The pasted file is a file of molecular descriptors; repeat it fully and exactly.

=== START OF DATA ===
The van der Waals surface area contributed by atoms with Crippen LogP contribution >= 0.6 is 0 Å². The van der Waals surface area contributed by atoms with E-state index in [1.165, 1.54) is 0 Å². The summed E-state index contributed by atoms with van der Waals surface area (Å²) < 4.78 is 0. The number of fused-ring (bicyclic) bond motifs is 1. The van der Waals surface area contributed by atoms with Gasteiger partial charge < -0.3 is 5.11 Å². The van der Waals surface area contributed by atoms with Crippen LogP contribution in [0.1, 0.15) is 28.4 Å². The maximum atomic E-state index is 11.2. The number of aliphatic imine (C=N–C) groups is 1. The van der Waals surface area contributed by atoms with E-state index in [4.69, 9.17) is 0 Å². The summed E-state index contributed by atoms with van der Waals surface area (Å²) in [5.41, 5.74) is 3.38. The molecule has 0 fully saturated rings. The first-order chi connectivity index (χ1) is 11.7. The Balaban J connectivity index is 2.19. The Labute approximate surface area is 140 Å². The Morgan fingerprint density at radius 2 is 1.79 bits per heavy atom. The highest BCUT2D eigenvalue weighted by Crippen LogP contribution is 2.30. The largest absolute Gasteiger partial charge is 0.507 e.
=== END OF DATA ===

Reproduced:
The van der Waals surface area contributed by atoms with Crippen LogP contribution >= 0.6 is 0 Å². The van der Waals surface area contributed by atoms with E-state index in [1.165, 1.54) is 0 Å². The summed E-state index contributed by atoms with van der Waals surface area (Å²) < 4.78 is 0. The number of fused-ring (bicyclic) bond motifs is 1. The van der Waals surface area contributed by atoms with Gasteiger partial charge < -0.3 is 5.11 Å². The van der Waals surface area contributed by atoms with Crippen LogP contribution in [0.1, 0.15) is 28.4 Å². The maximum atomic E-state index is 11.2. The number of aliphatic imine (C=N–C) groups is 1. The van der Waals surface area contributed by atoms with E-state index in [4.69, 9.17) is 0 Å². The summed E-state index contributed by atoms with van der Waals surface area (Å²) in [5.41, 5.74) is 3.38. The molecule has 0 fully saturated rings. The first-order chi connectivity index (χ1) is 11.7. The Balaban J connectivity index is 2.19. The Labute approximate surface area is 140 Å². The Morgan fingerprint density at radius 2 is 1.79 bits per heavy atom. The highest BCUT2D eigenvalue weighted by Crippen LogP contribution is 2.30. The largest absolute Gasteiger partial charge is 0.507 e.